Wednesday evening for my group was Clubwear. This category will be the death of me. (cue laugh track) On the score sheets the title of the category is “Fashion” and that’s what they are looking for. Last year winner Jeffrey wore a bedazzled beaded & stoned suit with nude illusion while this year the Clubwear winner wore something more along the lines of sportswear, as if he was heading to go ride his horse on a chilly day at the Jockey Club. What I would wear to an actual club and what the judges are looking for is completely different. It’s the most subjective category I’ve seen in a competition. I wore something clean and solid, so I thought. Last year I went more edgy but figured I step back into the box for this time. After a few rounds at it now, I believe they are looking for fashion drama! They didn’t completely live for what I chose even though I believed it fit me well and would be strong/solid enough to get me in. They got me right together about a pair rhinestone shoes I wore but said my modeling was, as always, on point.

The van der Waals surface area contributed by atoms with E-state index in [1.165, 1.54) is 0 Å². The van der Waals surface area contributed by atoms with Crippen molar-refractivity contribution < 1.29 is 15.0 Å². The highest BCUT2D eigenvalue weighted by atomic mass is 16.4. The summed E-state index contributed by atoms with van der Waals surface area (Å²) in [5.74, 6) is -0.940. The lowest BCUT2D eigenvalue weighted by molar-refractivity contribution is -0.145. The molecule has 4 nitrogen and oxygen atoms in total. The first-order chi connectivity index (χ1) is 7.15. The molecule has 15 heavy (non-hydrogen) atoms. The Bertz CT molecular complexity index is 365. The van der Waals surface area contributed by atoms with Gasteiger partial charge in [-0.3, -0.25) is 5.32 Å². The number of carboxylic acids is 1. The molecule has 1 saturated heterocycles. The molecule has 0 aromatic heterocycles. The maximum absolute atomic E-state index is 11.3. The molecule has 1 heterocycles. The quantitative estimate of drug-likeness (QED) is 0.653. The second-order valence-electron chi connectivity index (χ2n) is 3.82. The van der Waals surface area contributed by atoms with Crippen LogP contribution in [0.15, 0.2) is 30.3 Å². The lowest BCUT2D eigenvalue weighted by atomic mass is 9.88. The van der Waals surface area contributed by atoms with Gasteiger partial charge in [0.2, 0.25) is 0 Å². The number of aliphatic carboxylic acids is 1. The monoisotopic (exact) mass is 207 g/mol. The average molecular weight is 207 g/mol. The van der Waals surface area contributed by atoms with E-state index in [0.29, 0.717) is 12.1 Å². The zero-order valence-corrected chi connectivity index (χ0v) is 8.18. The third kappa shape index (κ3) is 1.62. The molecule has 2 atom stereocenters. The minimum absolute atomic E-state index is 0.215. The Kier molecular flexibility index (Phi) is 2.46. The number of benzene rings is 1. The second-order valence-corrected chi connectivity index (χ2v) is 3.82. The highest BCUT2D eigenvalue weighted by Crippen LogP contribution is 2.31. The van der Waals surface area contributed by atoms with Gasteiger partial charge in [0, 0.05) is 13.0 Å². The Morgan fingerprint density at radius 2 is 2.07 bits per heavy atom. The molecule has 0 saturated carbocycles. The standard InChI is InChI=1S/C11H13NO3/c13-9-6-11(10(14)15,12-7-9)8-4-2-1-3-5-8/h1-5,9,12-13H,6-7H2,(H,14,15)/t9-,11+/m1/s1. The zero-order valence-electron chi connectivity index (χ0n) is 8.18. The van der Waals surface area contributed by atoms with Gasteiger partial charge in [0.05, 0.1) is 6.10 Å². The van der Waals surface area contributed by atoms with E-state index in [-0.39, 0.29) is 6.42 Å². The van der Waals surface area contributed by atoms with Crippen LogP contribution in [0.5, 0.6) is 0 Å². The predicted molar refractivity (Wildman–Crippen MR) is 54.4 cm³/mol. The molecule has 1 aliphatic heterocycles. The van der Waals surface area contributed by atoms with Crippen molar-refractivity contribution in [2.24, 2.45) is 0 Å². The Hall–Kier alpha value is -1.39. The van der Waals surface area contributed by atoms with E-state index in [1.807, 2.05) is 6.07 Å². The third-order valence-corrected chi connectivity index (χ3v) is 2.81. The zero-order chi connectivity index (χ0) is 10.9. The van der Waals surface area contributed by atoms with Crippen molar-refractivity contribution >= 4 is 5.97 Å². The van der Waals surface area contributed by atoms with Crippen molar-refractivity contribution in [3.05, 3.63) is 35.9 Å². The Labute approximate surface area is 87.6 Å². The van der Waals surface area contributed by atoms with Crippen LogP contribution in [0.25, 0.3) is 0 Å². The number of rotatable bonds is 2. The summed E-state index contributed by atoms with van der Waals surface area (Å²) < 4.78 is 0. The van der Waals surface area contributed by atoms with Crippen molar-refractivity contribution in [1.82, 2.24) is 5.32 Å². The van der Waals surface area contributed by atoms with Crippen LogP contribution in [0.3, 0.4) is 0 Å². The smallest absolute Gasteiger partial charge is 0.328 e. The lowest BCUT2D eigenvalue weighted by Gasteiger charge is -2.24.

The next day we had Talent rehearsal back at the club. It went very well! As we returned to perform that evening we had a good number of people come to us and compliment our number from rehearsal. We felt really good! Not everyone takes the time to compliment others so it means so much to us (and me) when they do. My best friend Tyler flew in for support which was a thrill! Our performance went over very well. The best way for me to describe it would be a jacked-up rhythm mix of both choreographed dance and dialogue. As the music started off by Pete Burns singing “I want surprises” that’s what I gave them. We hit the “Daddy Bear” gig from 30 Rock, into some Arianna Grande breakdown sliding into the Munsters theme and ending with The Wanted and Journey’s “Anyway You Want It.” In a Snapchat world, time is of the essence so keep the audience hooked and then let them go. Another round of great responses!